“He said, ‘You should have fucked me when I asked you to,’ and I said, ‘No shit!’” she told The New Yorker.
Later, the two met together about a work deal, when Moonves forcibly kissed her. She never worked at CBS again.
Linda Silverthorn told The New Yorker that Moonves began kissing her when she was in a meeting in his office. Silverthorn, a writer, said he then “just pulled his penis out.”
A former child star who was identified only by her first name, Kimberly, told The New Yorker that he attempted to get a hotel room for the two of them. When she declined, Moonves became angry and left.
Jessica Pallingston told The New Yorker that Moonves asked her for a message and attempted to force her to perform oral sex on him when she was an executive assistant. She said he forcibly pushed her head down for her to perform oral sex on him, when she began shaking and said she “can’t do this.” She said he didn’t push it any further, but later grabbed her breasts and had loud phone sex in front of her.
Deborah Kitay told The New Yorker that when she was a massage therapist in the late 1990s, Moonves regularly propositioned her. According to The New Yorker, multiple other massage therapists at the Four Seasons hotel in Washington, D.C., complained about Moonves.
Actor Illeana Douglas told the New Yorker that she was called into a meeting with Moonves when he pinned her down on a couch, forcibly kissed her, and pulled up her skirt while thrusting into her.
“It’ll just be between you and me. Come on, you’re not some nubile virgin,” Moonves, who was married at the time, allegedly told Douglas. She ran out of the room and was fired the following week.
Deborah Green was working with Moonves as a freelance makeup artist for a promotional shoot when she said he got up and aggressively kissed her.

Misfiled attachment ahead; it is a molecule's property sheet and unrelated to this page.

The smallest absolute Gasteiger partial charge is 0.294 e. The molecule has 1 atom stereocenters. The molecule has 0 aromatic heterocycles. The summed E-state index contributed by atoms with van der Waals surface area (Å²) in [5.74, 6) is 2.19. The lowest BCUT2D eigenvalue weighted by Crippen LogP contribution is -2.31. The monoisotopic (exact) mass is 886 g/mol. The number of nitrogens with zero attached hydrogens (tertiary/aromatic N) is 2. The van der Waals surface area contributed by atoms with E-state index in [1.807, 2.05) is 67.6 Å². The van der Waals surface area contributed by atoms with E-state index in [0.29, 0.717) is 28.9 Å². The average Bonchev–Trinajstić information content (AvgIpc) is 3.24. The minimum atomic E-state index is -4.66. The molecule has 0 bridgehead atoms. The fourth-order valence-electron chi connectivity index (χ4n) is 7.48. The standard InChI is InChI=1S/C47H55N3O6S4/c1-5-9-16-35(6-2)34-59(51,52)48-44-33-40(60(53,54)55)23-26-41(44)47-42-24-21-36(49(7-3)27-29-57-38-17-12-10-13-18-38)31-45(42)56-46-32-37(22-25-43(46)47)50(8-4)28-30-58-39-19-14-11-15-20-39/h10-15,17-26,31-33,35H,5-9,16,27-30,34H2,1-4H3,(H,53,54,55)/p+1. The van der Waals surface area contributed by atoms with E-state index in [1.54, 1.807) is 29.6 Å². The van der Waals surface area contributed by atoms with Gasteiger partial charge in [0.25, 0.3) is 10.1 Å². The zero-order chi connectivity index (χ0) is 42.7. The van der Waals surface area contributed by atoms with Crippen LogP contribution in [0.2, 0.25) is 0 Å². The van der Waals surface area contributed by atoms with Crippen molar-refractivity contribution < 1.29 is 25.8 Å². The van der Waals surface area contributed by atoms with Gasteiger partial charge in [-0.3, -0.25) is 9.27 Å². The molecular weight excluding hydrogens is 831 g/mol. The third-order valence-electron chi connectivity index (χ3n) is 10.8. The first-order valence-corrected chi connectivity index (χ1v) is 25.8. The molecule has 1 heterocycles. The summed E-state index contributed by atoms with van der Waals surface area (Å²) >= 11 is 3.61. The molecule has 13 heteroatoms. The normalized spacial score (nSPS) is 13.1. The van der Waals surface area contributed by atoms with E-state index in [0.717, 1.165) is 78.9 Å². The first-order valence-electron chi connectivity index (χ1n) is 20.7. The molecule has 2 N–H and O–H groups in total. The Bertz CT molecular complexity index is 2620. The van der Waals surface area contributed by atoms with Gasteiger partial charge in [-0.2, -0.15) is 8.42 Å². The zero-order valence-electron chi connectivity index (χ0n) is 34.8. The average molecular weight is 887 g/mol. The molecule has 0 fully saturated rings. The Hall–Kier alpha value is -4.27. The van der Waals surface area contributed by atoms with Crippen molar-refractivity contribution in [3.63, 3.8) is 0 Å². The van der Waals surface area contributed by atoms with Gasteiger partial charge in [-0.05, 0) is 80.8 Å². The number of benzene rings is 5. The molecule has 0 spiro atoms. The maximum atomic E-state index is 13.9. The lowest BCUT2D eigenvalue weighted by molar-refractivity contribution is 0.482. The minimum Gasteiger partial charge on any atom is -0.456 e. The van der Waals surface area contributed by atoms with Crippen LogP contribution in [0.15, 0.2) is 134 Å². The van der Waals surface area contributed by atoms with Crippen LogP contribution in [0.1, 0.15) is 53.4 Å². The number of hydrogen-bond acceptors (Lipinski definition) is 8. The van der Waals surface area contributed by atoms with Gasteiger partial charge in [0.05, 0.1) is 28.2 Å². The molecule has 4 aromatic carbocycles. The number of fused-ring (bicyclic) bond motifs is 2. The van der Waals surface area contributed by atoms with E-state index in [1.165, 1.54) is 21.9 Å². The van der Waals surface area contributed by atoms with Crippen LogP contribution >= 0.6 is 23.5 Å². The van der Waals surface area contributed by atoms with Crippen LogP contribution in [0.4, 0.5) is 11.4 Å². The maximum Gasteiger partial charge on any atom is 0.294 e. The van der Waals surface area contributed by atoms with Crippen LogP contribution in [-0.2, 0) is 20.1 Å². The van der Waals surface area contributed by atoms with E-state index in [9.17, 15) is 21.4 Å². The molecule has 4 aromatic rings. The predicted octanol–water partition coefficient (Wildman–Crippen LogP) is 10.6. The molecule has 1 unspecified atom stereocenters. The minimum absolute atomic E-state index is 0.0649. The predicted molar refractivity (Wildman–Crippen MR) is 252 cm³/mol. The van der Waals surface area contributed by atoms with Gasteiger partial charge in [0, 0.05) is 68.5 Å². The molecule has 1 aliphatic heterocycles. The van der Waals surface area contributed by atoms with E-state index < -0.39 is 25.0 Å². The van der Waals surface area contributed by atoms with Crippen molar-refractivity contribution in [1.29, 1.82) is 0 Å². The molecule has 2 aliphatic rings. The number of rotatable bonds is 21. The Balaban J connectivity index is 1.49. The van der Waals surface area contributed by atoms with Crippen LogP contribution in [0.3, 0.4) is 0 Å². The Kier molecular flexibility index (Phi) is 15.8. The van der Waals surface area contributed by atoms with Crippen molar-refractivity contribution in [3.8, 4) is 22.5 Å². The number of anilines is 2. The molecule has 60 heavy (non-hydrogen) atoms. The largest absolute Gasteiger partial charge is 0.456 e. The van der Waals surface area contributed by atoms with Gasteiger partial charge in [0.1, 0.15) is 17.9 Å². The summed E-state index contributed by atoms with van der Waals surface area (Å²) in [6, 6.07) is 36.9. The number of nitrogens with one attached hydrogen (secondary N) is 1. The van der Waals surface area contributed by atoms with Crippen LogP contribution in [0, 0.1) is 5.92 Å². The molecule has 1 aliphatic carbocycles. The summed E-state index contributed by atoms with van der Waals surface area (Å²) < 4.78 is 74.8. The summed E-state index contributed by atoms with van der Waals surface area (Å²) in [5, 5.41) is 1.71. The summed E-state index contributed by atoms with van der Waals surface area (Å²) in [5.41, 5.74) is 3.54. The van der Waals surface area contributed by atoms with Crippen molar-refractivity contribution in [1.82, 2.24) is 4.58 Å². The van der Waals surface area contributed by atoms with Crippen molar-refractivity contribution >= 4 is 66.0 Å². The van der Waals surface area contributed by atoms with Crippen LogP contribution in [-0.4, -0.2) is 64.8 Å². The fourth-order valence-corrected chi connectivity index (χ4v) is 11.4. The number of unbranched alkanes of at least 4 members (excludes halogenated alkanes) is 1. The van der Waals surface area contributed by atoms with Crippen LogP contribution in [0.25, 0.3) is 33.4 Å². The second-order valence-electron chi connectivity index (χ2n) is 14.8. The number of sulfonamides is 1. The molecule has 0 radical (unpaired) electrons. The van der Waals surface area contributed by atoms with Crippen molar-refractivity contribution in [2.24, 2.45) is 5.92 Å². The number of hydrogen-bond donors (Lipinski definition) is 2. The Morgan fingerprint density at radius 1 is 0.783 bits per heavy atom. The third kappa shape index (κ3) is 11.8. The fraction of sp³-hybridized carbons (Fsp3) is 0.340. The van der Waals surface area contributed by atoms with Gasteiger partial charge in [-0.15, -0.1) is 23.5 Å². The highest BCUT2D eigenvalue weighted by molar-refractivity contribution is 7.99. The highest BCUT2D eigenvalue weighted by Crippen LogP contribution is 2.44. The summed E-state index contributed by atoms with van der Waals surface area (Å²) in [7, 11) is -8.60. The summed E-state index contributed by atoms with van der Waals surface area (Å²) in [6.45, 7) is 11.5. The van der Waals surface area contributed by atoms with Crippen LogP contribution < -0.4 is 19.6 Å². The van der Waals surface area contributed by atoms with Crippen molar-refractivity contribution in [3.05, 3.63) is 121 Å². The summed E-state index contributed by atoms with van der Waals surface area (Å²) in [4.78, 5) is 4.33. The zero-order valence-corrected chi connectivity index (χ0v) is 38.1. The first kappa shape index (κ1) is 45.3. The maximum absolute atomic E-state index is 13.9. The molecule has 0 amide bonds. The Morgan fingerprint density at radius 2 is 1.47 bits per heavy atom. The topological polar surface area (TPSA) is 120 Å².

Producer Christine Peters told The New Yorker that when she met Moonves at his office to discuss a project, he sat down close to her on a couch and put his hand up her skirt and touched her underwear.
July 27, 2018
Moonves is publicly accused of sexual misconduct by six women in a New Yorker piece by Ronan Farrow. In response, he issued a statement denying the allegations, writing: “I recognize that there were times decades ago when I may have made some women uncomfortable by making advances. Those were mistakes, and I regret them immensely. But I always understood and respected — and abided by the principle — that ‘no’ means ‘no,’ and I have never misused my position to harm or hinder anyone’s career.”
CBS’ independent directors opened an investigation into the allegations.
September 9, 2018
In another bombshell report out of The New Yorker, six more women publicly said they were also sexually harassed or assaulted by Moonves. He stepped down hours after The New Yorker article was published, and the network announced that it would take $20 million out of Moonves’ severance and donate it to one or more organizations that support equality for women in the workplace.